Berkeley announced last Friday that it intended to sell its upmarket housing arms and concentrate on large urban regeneration schemes. It will also sell about 13,000 plots of land, half of its holding.
Pidgley said that he was aiming to emulate the success of McCarthy & Stone, which has acquired an almost unassailable position in the retirement homes market.
Berkeley will be the largest player in the urban regeneration sector, and the only one able to take on a number of major schemes at once.
The move also means that the firm is protected against a major downturn in the housing market. Pidgley denied that Berkeley had made the decision in anticipation of a drop in house prices, but added that the company would be in a good position to weather a "worst-case scenario".
Long-term urban regeneration schemes are less likely to be scrapped than relatively small-scale housing schemes.
Berkeley aims to return £1.4bn to shareholders over the next six years; Pidgley stands to make nearly £24m from his own shareholding. After the change of strategy was announced last week, Berkeley Group's price rose 33% to 1197p.
Do I want to compete with a Wimpey? No. A Persimmon? No
Pidgley said a management buyout had been considered but that the board had decided against such as step, as it did not want to pay the exorbitant fee that a venture capitalist would charge to back it.
He said: "To pay a venture capitalist the sort of money it would want could mean £500m or £600m. It is the proper thing to do to give the money back to shareholders."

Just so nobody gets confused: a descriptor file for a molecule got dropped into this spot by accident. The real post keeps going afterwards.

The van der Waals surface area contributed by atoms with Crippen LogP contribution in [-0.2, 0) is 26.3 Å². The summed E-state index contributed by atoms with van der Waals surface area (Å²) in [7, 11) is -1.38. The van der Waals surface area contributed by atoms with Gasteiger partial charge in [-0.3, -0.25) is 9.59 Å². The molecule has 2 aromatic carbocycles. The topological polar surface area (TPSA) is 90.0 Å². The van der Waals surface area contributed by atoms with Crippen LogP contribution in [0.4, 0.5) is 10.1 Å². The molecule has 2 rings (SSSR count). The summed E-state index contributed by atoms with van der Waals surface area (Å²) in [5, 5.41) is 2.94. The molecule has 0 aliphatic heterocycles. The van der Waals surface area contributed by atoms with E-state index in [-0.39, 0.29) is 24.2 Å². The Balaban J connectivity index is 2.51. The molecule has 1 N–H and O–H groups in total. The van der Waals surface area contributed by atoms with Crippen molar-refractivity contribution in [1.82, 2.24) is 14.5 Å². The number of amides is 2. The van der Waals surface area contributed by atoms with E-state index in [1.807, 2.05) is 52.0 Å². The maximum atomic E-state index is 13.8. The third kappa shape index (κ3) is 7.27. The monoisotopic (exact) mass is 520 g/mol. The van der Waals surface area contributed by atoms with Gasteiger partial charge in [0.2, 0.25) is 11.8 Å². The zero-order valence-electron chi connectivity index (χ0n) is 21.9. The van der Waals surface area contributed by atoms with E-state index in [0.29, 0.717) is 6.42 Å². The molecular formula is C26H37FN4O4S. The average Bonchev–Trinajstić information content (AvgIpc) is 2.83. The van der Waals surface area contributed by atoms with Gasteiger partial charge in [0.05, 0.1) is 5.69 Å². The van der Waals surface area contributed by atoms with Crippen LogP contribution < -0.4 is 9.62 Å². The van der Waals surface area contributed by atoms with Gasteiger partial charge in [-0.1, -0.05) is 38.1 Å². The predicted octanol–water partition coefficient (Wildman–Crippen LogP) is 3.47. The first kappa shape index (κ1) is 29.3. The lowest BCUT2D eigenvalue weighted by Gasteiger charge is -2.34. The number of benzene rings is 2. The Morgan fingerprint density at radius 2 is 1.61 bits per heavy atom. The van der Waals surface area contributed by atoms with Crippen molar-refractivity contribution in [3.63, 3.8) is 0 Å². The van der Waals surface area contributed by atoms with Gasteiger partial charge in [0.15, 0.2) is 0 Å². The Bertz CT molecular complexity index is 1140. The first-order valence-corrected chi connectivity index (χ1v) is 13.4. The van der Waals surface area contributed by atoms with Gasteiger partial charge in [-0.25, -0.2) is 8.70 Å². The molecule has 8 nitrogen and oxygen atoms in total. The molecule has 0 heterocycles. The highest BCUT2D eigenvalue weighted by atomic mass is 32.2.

Industry observers praised the move. One analyst described it as a "masterstroke" while another said it was "brilliant".
The reason for this acclaim is that the City believes that Pidgley has given himself a wider range of options for the company's future by taking this course (see "What the future holds").
Berkeley also announced its results for the year to 30 April. Pre-tax profit rose 4.1% to £230m with turnover at nearly £1.4bn, an increase from £1.3bn last year.
The group has wiped out its net debt, which stood at £143m. It now possess net cash balance of £145m. Pidgley said this would offer protection for the group if the urban regeneration market cooled.
What the future holds: Some of Pidgley’s options
- A housebuilding comeback: Pidgley might say he is not calling the top of the market, but if house prices do collapse he can argue in three to four years’ time that he had the nous to pull out at the right time.
Berkeley chairman Roger Lewis has said the group might reassess the situation in about 2007 - when the housing market might start to climb back up.
With his track record, investors would back Pidgley to re-enter the traditional housing market by funding the purchase of a major housebuilder.
The buyout option: A management buyout might be ruled out for now but by 2007 the group’s market capitalisation could well have fallen from about £1.4bn to about £800-900m as a result of the streamlining of the business. This would make a buyout a more attractive and affordable option.
- A possible sale: Does Pidgley want to sell up? The firm is now simpler to understand for potential buyers and would be attractive as a cash cow feeding on the government’s regeneration agenda.